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SCHROEDER OVERCOMES DISEASE

June 22, 2012
Tri-Eastern Conference



KELCI BAKER

Congenital Juvenile X-Link Retinoschisis. Don't call it an injury because, as Adam Schroeder (Seton Cardinals) made clear, it's not that at all. It's a disease. A genetic disease which lies on the x-link recessive gene. In other words, his mother, although not showing any signs of the disease, passed it on to Adam. His two older twin brothers and younger sister have been tested, but their results came back negative for the disease. His sister, although not showing signs, carries the gene all of the same. Schroeder says that his grandfather, therefore, had the disease, but was misdiagnosed. "He was going blind by the age of 59. That's when his eyes starting failing but he died of a heart attack at 62 so there were no further tests."

How the disease was discovered goes back to when Schroeder was in the second grade. He was hit in the head by a kickball which caused trauma, a normal thing for head injuries. A few weeks later while he was playing baseball, he hit a ball foul into his right eye socket, causing his eye to go into shock, causing more trauma. The doctor reported that everything was again, normal, the shock having been a good response to that sort of injury and he was once again sent on his way. It wasn't until six months later when the floaters, the blood in the eye, came back unprovoked. This time after more testing, they believed his retina was partially torn. After observation surgery, he was sent to Loyola, Michigan to a specialist and he was diagnosed with the disease.

Schroeder has been diagnosed with Type 4. The higher the number, the later on in life the blindness begins to set in. Type 4 gives him until about 62, like his grandfather, until his vision deteriorates. The liquid that holds our eyes together, for him, resembles that of a 70-year-old. Despite warning from doctors to not play a contact sport, Schroeder says that's simply not how he is. "I explored different things that I could do and wear so I could still play." They attempted to find a solution. Goggles were the first start but if he was hit in the face, the pressure would still be focused on the eye. Masks were the next step. The pressure was on the whole face rather than the eye, but when he got poked in the eye, they knew something else had to be done. They switched to visors but even that proved to bring issues and debate, "Sometimes I would play in tournaments and if the other coach didn't like me they would tell me I wasn't allowed to wear the mask, so I'd have to sit for a game or two." The Schroeder's tried again and finally found something that works. They're actually a form of safety goggles but slightly wider for maximum protection, putting pressure on his cheek and forehead rather than his eyes. "We had to send pictures to IHHSA to get paperwork so that if a coach or a referee says it was dangerous we can say it was pre-approved."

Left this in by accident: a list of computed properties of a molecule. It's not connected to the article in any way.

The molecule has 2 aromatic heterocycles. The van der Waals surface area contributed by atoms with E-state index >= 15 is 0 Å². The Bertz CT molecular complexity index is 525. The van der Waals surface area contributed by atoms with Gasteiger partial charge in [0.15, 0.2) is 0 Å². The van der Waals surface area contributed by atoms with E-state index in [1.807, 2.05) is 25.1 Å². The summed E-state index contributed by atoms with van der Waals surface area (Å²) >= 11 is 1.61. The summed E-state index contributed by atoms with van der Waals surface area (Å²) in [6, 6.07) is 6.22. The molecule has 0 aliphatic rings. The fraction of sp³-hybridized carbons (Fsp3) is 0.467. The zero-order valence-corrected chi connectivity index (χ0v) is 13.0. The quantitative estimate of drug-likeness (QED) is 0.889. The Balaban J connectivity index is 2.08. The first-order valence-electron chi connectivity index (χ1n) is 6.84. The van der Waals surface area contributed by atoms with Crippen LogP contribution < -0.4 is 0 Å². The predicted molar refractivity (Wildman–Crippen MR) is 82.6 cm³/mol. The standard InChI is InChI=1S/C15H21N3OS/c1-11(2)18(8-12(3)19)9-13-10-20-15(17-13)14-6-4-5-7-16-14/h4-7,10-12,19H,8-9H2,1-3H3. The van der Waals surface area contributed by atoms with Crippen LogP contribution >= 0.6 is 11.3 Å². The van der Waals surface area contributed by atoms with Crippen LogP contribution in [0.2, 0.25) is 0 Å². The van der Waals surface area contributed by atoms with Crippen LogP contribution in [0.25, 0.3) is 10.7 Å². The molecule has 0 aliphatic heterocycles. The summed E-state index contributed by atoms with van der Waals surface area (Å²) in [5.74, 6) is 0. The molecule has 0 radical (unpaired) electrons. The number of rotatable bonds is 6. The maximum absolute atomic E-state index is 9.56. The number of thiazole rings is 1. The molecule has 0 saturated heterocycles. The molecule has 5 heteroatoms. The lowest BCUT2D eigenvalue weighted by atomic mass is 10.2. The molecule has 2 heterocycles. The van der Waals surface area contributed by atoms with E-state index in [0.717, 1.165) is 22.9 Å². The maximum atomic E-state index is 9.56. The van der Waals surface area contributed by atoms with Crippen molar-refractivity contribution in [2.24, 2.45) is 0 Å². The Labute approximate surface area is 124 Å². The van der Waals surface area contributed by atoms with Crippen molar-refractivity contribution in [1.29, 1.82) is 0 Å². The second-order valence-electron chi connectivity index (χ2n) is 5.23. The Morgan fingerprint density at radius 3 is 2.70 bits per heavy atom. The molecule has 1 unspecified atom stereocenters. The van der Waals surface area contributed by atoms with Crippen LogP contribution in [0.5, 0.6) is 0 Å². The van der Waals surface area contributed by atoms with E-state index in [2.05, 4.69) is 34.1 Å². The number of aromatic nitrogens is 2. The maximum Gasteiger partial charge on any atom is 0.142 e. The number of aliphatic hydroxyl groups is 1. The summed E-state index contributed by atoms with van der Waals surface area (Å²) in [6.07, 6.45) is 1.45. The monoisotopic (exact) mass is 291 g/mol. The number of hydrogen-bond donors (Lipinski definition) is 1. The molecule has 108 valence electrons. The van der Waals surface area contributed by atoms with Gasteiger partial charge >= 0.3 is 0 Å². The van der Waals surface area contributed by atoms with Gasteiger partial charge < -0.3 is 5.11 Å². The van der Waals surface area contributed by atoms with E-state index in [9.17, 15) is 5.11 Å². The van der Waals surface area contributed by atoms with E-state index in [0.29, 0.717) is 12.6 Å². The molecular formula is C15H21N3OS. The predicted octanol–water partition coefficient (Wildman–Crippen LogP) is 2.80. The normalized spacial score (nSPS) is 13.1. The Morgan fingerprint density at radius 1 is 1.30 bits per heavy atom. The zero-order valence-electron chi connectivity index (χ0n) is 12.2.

With all of this in mind, one would think Schroeder would be too nervous to play any physical sports. Every time he steps onto the court is a risk. So much of a risk that his doctor is surprised he hasn't already lost his vision. Any sort of head injury or trauma could cause him to go blind immediately. Slowly he adapted although his parents still worry. Even more worried, were the teammates he had to practice with, most of them frightened or worried that they would hurt Schroeder and cause him to loose his eye site early. "It took away from my competitive nature and it upset me more than if they would try to hurt me." Schroeder says that it took about six months and the mask for his teammates to get comfortable competing with him. One thing he reminisces on is the many names that were shouted at him from different student sections during game play. "When I hear a good one I like it. It's funny." From Darth Vader to Scuba Steve, Schroeder keeps a smile on his face as he says it just fuels the competitor in him.

There are certain things he's still not allowed to do such as jump on a trampoline, jump into a pool, or ride a roller coaster. He's still mindful of his safety, which makes his future in sports unclear, "I actually feel like I'm being called to be an opthamologist so that's going into pre-med." He's aware that balancing a collegiate sport and school work is hard, so he's still working on deciding what to do. Schroeder has hopes of attending IUPUI for pre-med and then transferring to IU Bloomington to finish out his degree.

For now he'll continue to play what he loves to play. This summer he's playing for Seton in shootouts and open gyms. He's taken it upon himself to start a weightlifting program for several Seton players, shooting basketball and lifting to stay in shape. Schroeder is continuing baseball workouts as well.

 


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